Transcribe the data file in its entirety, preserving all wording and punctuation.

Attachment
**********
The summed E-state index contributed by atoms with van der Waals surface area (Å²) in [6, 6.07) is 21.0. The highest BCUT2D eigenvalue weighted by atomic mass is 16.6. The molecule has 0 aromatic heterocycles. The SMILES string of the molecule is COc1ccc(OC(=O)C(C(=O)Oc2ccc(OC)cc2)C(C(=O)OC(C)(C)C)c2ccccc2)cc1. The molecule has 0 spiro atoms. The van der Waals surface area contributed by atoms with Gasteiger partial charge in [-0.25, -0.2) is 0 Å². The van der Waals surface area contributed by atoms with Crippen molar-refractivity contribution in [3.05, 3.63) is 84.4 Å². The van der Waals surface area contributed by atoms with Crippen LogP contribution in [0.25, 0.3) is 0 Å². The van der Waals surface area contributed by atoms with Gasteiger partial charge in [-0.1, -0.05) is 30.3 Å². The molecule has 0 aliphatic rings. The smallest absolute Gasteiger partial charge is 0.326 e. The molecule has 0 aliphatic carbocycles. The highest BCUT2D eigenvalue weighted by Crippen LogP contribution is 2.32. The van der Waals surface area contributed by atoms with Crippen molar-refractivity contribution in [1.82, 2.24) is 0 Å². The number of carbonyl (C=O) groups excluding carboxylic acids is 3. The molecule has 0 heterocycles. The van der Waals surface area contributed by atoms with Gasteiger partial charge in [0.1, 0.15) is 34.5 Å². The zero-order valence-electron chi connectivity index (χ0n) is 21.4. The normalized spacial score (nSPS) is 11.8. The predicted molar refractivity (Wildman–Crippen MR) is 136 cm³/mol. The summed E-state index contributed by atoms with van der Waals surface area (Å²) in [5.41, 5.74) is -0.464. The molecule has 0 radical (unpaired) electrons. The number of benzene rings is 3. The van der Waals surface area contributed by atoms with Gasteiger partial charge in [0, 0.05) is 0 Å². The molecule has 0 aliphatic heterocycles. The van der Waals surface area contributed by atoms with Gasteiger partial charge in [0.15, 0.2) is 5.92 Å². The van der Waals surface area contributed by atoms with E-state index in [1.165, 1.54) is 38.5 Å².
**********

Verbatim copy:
The summed E-state index contributed by atoms with van der Waals surface area (Å²) in [6, 6.07) is 21.0. The highest BCUT2D eigenvalue weighted by atomic mass is 16.6. The molecule has 0 aromatic heterocycles. The SMILES string of the molecule is COc1ccc(OC(=O)C(C(=O)Oc2ccc(OC)cc2)C(C(=O)OC(C)(C)C)c2ccccc2)cc1. The molecule has 0 spiro atoms. The van der Waals surface area contributed by atoms with Gasteiger partial charge in [-0.25, -0.2) is 0 Å². The van der Waals surface area contributed by atoms with Crippen molar-refractivity contribution in [3.05, 3.63) is 84.4 Å². The van der Waals surface area contributed by atoms with Crippen LogP contribution in [0.25, 0.3) is 0 Å². The van der Waals surface area contributed by atoms with Gasteiger partial charge in [-0.1, -0.05) is 30.3 Å². The molecule has 0 aliphatic rings. The smallest absolute Gasteiger partial charge is 0.326 e. The molecule has 0 aliphatic carbocycles. The highest BCUT2D eigenvalue weighted by Crippen LogP contribution is 2.32. The van der Waals surface area contributed by atoms with Crippen molar-refractivity contribution in [1.82, 2.24) is 0 Å². The number of carbonyl (C=O) groups excluding carboxylic acids is 3. The molecule has 0 heterocycles. The van der Waals surface area contributed by atoms with Gasteiger partial charge in [0.1, 0.15) is 34.5 Å². The zero-order valence-electron chi connectivity index (χ0n) is 21.4. The normalized spacial score (nSPS) is 11.8. The predicted molar refractivity (Wildman–Crippen MR) is 136 cm³/mol. The summed E-state index contributed by atoms with van der Waals surface area (Å²) in [5.41, 5.74) is -0.464. The molecule has 0 radical (unpaired) electrons. The number of benzene rings is 3. The van der Waals surface area contributed by atoms with Gasteiger partial charge in [0, 0.05) is 0 Å². The molecule has 0 aliphatic heterocycles. The van der Waals surface area contributed by atoms with Gasteiger partial charge in [0.15, 0.2) is 5.92 Å². The van der Waals surface area contributed by atoms with E-state index in [1.165, 1.54) is 38.5 Å².